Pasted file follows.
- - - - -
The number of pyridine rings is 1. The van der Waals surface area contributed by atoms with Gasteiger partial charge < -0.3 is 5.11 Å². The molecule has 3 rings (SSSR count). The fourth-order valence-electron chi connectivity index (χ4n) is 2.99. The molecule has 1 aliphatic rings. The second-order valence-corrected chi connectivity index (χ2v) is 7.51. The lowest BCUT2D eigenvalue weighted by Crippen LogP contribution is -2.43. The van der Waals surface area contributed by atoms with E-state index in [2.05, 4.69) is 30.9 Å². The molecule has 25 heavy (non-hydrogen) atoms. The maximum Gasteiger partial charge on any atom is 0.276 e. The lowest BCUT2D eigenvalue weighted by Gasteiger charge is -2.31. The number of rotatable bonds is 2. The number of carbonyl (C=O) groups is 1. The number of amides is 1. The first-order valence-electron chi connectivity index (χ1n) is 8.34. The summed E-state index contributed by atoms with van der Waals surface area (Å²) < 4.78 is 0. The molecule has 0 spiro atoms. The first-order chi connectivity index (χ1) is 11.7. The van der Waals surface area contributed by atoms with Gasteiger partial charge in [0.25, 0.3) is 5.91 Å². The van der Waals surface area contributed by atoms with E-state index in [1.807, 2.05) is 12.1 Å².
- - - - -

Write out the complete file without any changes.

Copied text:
The number of pyridine rings is 1. The van der Waals surface area contributed by atoms with Gasteiger partial charge < -0.3 is 5.11 Å². The molecule has 3 rings (SSSR count). The fourth-order valence-electron chi connectivity index (χ4n) is 2.99. The molecule has 1 aliphatic rings. The second-order valence-corrected chi connectivity index (χ2v) is 7.51. The lowest BCUT2D eigenvalue weighted by Crippen LogP contribution is -2.43. The van der Waals surface area contributed by atoms with E-state index in [2.05, 4.69) is 30.9 Å². The molecule has 25 heavy (non-hydrogen) atoms. The maximum Gasteiger partial charge on any atom is 0.276 e. The lowest BCUT2D eigenvalue weighted by Gasteiger charge is -2.31. The number of rotatable bonds is 2. The number of carbonyl (C=O) groups is 1. The number of amides is 1. The first-order valence-electron chi connectivity index (χ1n) is 8.34. The summed E-state index contributed by atoms with van der Waals surface area (Å²) < 4.78 is 0. The molecule has 0 spiro atoms. The first-order chi connectivity index (χ1) is 11.7. The van der Waals surface area contributed by atoms with Gasteiger partial charge in [0.25, 0.3) is 5.91 Å². The van der Waals surface area contributed by atoms with E-state index in [1.807, 2.05) is 12.1 Å².